The Church as Covenant, Culture, and Communion

By Starkloff, Carl F. | Theological Studies, September 2000 | Go to article overview

The Church as Covenant, Culture, and Communion


Starkloff, Carl F., Theological Studies


FOCUSING ON THE PROBLEM of individualism not only in distinct persons but also in exclusive cultural groups, I wish to argue here that the theme of the "common good" in Catholic social ethics has a deeply sacramental dimension, and that this ecclesial sacramentality disposes the Church to serve as a model for a community of the common good which embraces all the cultures of the world. I appreciate also the fact that the Church, inevitably in its humanity a "cultural system," can fall into the same trap of exclusivity as secular society, and in fact has often done so). Only if it is constantly attentive to the original covenant by which God established it as well as to its cultural responsibilities and its nature as communion (koinonia) can it transcend this trap and fulfill its sacramental role.

Theologically, the Church can serve as a model because it is a sacrament, the primordial sacrament (Ursakrament). In a famous article, Karl Rahner wrote even before Vatican II: "The Church is the continuance, the contemporary presence, of that real, eschatologically triumphant and irrevocably established presence in the world, in Christ, of God's salvific will."(1) This basic definition of sacramentality came into its own at Vatican II, especially in the Constitution on the Sacred Liturgy (Sacrosanctum concilium), where the decree states: "The purpose of the sacraments is to sanctify people, to build up the body of Christ, and, finally, to give worship to God. Because they are signs, they also belong in the realm of instruction."(2) Here I cite this statement about the final cause of the sacraments to describe the Church which as Lumen gentium calls it, is "the universal sacrament of salvation."(3)

It will clarify my point to examine a venerable authority on the topic, Avery Dulles, and his oft-cited Models of the Church. Of Dulles's six models the second is that of sacrament, in support of which he draws on an impressive list of theologians who describe the Church as the basic sacrament, after Christ himself.(4) For the purpose of his overall theme, Dulles cast this model in a highly liturgical light and detailed the possible advantages as well as deficiencies of using this model. One of the deficiencies is that a community can fall into a preoccupation with ritual nicety a "narcissistic estheticism," in Dulles's tongue-twisting phrase.(5) However, he also saw the sacramental approach as effective in mediating the more extreme interpretations of the institutional and mystical communion models, with their tendencies, respectively, to rigidity and privatism.(6) My approach here is to strengthen the socio-cultural dimension of the sacrament model through a concern for what Dulles would express in his fifth model, that of servant in dialogue with the world.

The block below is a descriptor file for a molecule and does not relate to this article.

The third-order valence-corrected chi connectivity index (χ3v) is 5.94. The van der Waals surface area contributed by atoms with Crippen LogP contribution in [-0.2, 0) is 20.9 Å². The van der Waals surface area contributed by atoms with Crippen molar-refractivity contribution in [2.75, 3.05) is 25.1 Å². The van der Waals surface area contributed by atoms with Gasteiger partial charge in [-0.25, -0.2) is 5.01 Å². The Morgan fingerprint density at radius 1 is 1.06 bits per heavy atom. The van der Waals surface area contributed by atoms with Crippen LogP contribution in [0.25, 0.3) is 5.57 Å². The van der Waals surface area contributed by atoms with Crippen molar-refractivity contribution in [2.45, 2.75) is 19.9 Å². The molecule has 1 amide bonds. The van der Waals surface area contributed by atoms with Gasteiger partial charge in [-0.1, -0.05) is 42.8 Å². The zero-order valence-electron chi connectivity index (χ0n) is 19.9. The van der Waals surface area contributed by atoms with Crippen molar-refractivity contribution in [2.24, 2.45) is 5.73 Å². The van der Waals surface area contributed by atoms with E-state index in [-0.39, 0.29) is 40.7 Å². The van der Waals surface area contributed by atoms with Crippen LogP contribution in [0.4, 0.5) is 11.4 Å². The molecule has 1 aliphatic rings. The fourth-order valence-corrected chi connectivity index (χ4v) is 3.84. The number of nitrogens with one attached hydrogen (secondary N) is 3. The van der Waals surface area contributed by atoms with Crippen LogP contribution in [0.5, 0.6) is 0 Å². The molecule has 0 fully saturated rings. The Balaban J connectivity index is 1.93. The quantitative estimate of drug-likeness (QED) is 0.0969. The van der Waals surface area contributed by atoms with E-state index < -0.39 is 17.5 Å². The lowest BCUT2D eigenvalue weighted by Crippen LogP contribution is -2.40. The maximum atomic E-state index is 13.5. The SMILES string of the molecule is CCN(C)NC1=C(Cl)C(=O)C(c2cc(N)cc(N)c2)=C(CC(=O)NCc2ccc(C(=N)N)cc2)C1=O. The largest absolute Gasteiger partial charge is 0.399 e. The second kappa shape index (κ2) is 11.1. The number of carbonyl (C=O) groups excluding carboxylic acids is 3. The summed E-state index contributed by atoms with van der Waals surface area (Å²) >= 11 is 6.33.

Casting the Church as a model calls for a further methodological statement, one that I take from the famous essay of Clifford Geertz, "Religion as a Cultural System." Geertz's methodology for interpreting culture is semiotic, focusing on cultural symbols and, in turn, symbols as models. He has created a valuable distinction in types of models--models of and models for. The model of symbolizes what a reality already is, as in the case of a diagram of an existing dam, while the model for is like a blueprint for a new construction.(7) While these functions are often interchangeable in the same model, my major emphasis here will be on Geertz's understanding of how a model for enables agents to manipulate external systems of symbolically expressed relationships--that is, to create new symbolic processes.(8) Employing Geertz's method here, I argue that the Church is not only a model of communion, but a model for a richer historical development of that communion.

Throughout the works of Robert N. Bellah over the last quarter of a century, one golden thread is woven, namely the quest to retrieve "the common good." But interwoven with it is a darker thread, his lament over individualism in the United States. …

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